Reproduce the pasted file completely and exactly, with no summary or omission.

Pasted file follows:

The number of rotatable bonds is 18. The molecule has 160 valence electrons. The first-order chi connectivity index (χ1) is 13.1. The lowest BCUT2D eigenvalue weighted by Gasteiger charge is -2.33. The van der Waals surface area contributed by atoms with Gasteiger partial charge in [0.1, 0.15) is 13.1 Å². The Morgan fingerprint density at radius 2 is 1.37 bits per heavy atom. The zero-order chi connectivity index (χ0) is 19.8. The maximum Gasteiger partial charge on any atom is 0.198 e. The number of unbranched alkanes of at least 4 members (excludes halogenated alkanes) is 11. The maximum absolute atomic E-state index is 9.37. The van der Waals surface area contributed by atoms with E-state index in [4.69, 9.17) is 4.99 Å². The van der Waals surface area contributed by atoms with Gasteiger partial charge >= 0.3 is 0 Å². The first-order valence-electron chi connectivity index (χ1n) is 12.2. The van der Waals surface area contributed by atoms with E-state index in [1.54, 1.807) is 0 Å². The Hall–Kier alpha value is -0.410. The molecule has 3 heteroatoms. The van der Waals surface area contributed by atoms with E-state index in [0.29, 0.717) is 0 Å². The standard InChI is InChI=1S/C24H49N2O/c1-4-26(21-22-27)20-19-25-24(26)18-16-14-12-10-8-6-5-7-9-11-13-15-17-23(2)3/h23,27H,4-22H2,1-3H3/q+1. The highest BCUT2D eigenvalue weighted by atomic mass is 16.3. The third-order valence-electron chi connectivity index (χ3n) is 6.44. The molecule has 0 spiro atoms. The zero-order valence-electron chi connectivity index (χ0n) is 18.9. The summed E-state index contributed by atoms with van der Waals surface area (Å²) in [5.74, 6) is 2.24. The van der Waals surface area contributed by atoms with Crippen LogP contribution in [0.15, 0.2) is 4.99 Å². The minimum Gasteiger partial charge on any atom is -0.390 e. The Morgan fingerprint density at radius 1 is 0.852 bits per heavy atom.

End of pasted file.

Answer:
The number of rotatable bonds is 18. The molecule has 160 valence electrons. The first-order chi connectivity index (χ1) is 13.1. The lowest BCUT2D eigenvalue weighted by Gasteiger charge is -2.33. The van der Waals surface area contributed by atoms with Gasteiger partial charge in [0.1, 0.15) is 13.1 Å². The Morgan fingerprint density at radius 2 is 1.37 bits per heavy atom. The zero-order chi connectivity index (χ0) is 19.8. The maximum Gasteiger partial charge on any atom is 0.198 e. The number of unbranched alkanes of at least 4 members (excludes halogenated alkanes) is 11. The maximum absolute atomic E-state index is 9.37. The van der Waals surface area contributed by atoms with E-state index in [4.69, 9.17) is 4.99 Å². The van der Waals surface area contributed by atoms with Gasteiger partial charge >= 0.3 is 0 Å². The first-order valence-electron chi connectivity index (χ1n) is 12.2. The van der Waals surface area contributed by atoms with E-state index in [1.54, 1.807) is 0 Å². The Hall–Kier alpha value is -0.410. The molecule has 3 heteroatoms. The van der Waals surface area contributed by atoms with E-state index in [0.29, 0.717) is 0 Å². The standard InChI is InChI=1S/C24H49N2O/c1-4-26(21-22-27)20-19-25-24(26)18-16-14-12-10-8-6-5-7-9-11-13-15-17-23(2)3/h23,27H,4-22H2,1-3H3/q+1. The highest BCUT2D eigenvalue weighted by atomic mass is 16.3. The third-order valence-electron chi connectivity index (χ3n) is 6.44. The molecule has 0 spiro atoms. The zero-order valence-electron chi connectivity index (χ0n) is 18.9. The summed E-state index contributed by atoms with van der Waals surface area (Å²) in [5.74, 6) is 2.24. The van der Waals surface area contributed by atoms with Crippen LogP contribution in [0.15, 0.2) is 4.99 Å². The minimum Gasteiger partial charge on any atom is -0.390 e. The Morgan fingerprint density at radius 1 is 0.852 bits per heavy atom.